Hello, and, er, a very belated Happy New Year!

First day of February and I’ve just about recovered from Christmas. I’ve still got a considerable amount of chocolate to consume, but at least I’ve finally got the Muppets’ Christmas Carol soundtrack out of my head.

I LOVE Christmas. My excitement levels go into hyperdrive sometime around breakfast on December 1st (it’s no coincidence that that was the last date I managed to post a blog entry…) and I usually spend the next few weeks in a sort of craze of festive happiness otherwise only found in sugar-high five-year-olds (only in my case with added alcohol). Thankfully, unlike your average five-year-old I have a sewing machine into which I can channel some of my festive frenzy, and there are few things I enjoy more than making Christmas presents. So although this all happened some time ago now, and I’ve got heaps of exciting 2017 stuff to show you, I still fancied sharing my Christmas makes…

For my mother, on her country walks and mini-breaks, I made a second version of the Desmond roll-top backpack, as before scaled to 80%. Again, I used Liberty fabric from Fabrics Galore, reinforced with interfacing, and this time a grey needlecord for the lining. The hardware came from Kleins, in Soho. Such a satisfying make.



The speed of my knitting is something of a running joke in my family, especially as Christmases past have often seen me wrap up some unfinished accessory – scarf, gloves – complete with needles and yarn and place it sheepishly under the tree. True to tradition, this year my lucky sister received a half-finished scarf in Rowan Kidsilk Haze, inspired by this one. Hey, at least I managed to finish it in the new year, and it is pleasingly fluffy…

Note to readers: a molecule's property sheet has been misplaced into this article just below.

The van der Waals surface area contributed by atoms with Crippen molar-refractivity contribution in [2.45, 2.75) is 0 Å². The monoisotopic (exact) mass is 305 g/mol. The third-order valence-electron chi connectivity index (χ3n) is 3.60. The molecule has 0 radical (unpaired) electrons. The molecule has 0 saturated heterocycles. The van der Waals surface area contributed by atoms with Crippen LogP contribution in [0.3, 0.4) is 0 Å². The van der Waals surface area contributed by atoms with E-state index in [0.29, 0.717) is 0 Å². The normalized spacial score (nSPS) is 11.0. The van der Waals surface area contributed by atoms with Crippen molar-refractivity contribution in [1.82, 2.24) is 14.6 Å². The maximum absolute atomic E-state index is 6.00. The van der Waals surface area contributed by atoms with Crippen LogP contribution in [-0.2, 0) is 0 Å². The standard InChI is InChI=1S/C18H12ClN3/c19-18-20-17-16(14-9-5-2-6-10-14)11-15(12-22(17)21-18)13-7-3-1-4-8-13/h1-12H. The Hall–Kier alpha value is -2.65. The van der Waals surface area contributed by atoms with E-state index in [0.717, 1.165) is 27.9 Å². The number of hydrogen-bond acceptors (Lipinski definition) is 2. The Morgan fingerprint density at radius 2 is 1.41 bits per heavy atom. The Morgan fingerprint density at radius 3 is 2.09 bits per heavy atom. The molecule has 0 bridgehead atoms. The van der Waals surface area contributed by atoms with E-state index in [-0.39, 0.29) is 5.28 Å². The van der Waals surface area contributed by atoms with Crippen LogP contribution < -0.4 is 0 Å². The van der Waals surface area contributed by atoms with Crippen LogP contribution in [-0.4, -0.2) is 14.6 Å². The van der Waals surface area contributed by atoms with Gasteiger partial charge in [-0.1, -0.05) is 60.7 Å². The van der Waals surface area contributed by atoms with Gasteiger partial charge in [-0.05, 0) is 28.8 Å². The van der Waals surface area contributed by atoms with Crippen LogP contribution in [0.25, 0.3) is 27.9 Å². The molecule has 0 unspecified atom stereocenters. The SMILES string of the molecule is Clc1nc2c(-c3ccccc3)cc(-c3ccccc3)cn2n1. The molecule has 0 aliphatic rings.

Also this year I had the added bonus of making for J, a man who was never going to realise on his own that what he really wanted for Christmas was a pair of red tartan pyjama trousers. I used Kwik Sew 4088, a versatile pattern that offers trousers, shorts, two top variations and a dressing gown. Unfortunately, he takes these trousers quite seriously and will only wear them for actual sleeping, not blog posing, so you’ll just have to take my word for it when I say they are great.

And, for me (because why stop at giving to others?) – I finally made the Christmas tree skirt of my dreams!


village haberdashery patchwork thumblenina.jpg



It’s a project posted on the Village Haberdashery blog back in 2015. Christmas 2015 I was busy leaving my job to go freelance, overhauling my existence and in general freaking out about Big Life Change, which didn’t leave a lot of time for Christmas patchwork. This year, a consuming, unnecessary and completely indulgent craft project seemed the perfect way to mark the fact that I’d actually survived the aforementioned change. Piecing all those little squares (often imperfectly, but hey, it’s a skirt for a tree) soothed my soul, and inspired me to tackle an actual quilt which will be appearing here imminently…

Anyway, sorry to be oddly sharing my Christmas on February 1st; I don’t know where January went but it clearly wasn’t into productive bloggery. I celebrated Chinese New Year at the weekend and I think my rooster resolution should be blog more! x


Oh, I do like to be beside the seaside…

I am, quite possibly, the world’s slowest knitter. Not slow at the actual clacking of the needles, just rubbish at keeping it up. A knitting project for me is a marathon, not a sprint, and this one has been a good year and a half in the finishing. But it was (eventually) worth it!

Nina's photos 089